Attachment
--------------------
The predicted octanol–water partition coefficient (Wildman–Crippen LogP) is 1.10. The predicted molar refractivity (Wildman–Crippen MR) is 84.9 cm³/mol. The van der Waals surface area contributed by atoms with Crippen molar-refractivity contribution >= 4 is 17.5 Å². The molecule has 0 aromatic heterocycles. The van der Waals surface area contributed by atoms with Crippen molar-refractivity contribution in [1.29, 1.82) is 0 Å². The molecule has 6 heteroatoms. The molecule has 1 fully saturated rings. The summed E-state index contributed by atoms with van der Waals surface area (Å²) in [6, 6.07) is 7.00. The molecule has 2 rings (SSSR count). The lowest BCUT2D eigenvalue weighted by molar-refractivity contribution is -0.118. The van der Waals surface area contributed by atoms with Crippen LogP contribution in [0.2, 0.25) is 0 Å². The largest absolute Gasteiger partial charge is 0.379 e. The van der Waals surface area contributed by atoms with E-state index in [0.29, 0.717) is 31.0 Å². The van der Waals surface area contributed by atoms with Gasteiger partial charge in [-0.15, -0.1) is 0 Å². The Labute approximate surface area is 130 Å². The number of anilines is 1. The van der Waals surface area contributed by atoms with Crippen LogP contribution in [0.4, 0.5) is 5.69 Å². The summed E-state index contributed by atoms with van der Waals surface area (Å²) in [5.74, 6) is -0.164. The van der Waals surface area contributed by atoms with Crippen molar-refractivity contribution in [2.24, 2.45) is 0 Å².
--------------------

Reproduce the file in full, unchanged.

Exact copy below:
The predicted octanol–water partition coefficient (Wildman–Crippen LogP) is 1.10. The predicted molar refractivity (Wildman–Crippen MR) is 84.9 cm³/mol. The van der Waals surface area contributed by atoms with Crippen molar-refractivity contribution >= 4 is 17.5 Å². The molecule has 0 aromatic heterocycles. The van der Waals surface area contributed by atoms with Crippen molar-refractivity contribution in [1.29, 1.82) is 0 Å². The molecule has 6 heteroatoms. The molecule has 1 fully saturated rings. The summed E-state index contributed by atoms with van der Waals surface area (Å²) in [6, 6.07) is 7.00. The molecule has 2 rings (SSSR count). The lowest BCUT2D eigenvalue weighted by molar-refractivity contribution is -0.118. The van der Waals surface area contributed by atoms with Crippen LogP contribution in [0.2, 0.25) is 0 Å². The largest absolute Gasteiger partial charge is 0.379 e. The van der Waals surface area contributed by atoms with E-state index in [0.29, 0.717) is 31.0 Å². The van der Waals surface area contributed by atoms with Gasteiger partial charge in [-0.15, -0.1) is 0 Å². The Labute approximate surface area is 130 Å². The number of anilines is 1. The van der Waals surface area contributed by atoms with Crippen LogP contribution in [0.4, 0.5) is 5.69 Å². The summed E-state index contributed by atoms with van der Waals surface area (Å²) in [5.74, 6) is -0.164. The van der Waals surface area contributed by atoms with Crippen molar-refractivity contribution in [2.24, 2.45) is 0 Å².